Hide
            ebellm Eric Bellm added a comment -

            Hi Ian Sullivan, a few small requests that I think should be pretty straightforward:

            Bookkeeping:

            • In your table, can you also report the number of detected sources in the difference (in addition to the number of dipoles), for both CompareWarp and dcr differences?
            • Can you report how many sources would be expected from Gaussian noise in these simulations? (see https://dmtn-006.lsst.io/#noise-in-difference-images)

            A few plot things:

            • Can you swap the x and y axes in your plots? I think of airmass as the independent variable.
            • I'd also be interested in a more compact version of the plot where you could overlay several different cases--I think maybe taking the fractional change in the number of dipoles per image (rather than drawing an arrow) would allow you to make a plot with day 0%, 33%, 77%, and 95% seeing variations all overlayed, which would make a useful presentation figure.
            Show
            ebellm Eric Bellm added a comment - Hi Ian Sullivan , a few small requests that I think should be pretty straightforward: Bookkeeping: In your table, can you also report the number of detected sources in the difference (in addition to the number of dipoles), for both CompareWarp and dcr differences? Can you report how many sources would be expected from Gaussian noise in these simulations? (see https://dmtn-006.lsst.io/#noise-in-difference-images ) A few plot things: Can you swap the x and y axes in your plots? I think of airmass as the independent variable. I'd also be interested in a more compact version of the plot where you could overlay several different cases--I think maybe taking the fractional change in the number of dipoles per image (rather than drawing an arrow) would allow you to make a plot with day 0%, 33%, 77%, and 95% seeing variations all overlayed, which would make a useful presentation figure.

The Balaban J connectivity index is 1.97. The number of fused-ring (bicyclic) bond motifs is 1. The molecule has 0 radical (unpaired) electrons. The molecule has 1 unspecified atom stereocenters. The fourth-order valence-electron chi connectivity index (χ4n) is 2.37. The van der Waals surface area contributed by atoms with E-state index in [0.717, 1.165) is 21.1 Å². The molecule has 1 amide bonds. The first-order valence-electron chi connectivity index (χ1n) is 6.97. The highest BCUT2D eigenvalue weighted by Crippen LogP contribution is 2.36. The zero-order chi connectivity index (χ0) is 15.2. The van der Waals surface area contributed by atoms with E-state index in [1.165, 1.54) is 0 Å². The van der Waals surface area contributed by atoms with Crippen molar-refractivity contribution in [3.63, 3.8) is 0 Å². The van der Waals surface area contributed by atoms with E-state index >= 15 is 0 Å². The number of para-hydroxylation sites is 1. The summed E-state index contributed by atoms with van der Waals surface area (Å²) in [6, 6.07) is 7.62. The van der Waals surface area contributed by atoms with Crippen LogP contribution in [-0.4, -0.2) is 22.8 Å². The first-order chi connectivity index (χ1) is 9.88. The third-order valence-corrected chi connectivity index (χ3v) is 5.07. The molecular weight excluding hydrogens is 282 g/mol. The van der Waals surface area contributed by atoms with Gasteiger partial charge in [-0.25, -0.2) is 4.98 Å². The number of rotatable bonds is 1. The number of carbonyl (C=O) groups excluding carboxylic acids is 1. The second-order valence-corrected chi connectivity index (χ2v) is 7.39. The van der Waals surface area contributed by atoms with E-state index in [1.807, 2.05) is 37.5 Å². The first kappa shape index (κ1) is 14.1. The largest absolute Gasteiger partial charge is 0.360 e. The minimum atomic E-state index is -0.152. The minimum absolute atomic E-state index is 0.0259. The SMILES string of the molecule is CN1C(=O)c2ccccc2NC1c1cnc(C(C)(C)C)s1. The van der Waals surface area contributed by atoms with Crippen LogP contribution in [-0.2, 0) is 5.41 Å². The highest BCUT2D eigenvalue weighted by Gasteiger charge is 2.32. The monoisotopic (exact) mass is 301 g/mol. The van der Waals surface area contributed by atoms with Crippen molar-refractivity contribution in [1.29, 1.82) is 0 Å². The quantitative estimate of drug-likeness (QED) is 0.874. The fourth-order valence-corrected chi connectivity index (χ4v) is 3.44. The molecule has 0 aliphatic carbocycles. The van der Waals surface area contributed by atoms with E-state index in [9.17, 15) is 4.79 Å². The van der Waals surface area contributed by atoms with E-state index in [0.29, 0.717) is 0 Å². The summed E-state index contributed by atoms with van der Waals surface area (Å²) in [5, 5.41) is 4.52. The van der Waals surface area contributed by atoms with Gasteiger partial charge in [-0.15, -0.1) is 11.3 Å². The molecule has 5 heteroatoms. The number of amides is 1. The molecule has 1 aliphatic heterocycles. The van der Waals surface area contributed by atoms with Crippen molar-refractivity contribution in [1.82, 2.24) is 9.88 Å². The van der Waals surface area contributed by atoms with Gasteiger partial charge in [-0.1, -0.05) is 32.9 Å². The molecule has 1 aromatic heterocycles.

Hide
            sullivan Ian Sullivan added a comment -

             
             
            The mean number of false positives due to noise should be ~0.1 in each of these simulations, following the calculation in DMTN-006. Below I've switched to reporting the median number of dipoles or DIA sources instead of the mean to reject the cluster of science images with very good seeing that have a large number of dipoles in all of the plots. These images have narrower PSFs than the coadd PSF, and the number of dipoles and DIA sources for these images drop to the levels in the other images if I convolve the science image with the PSF-matching kernel instead of the template.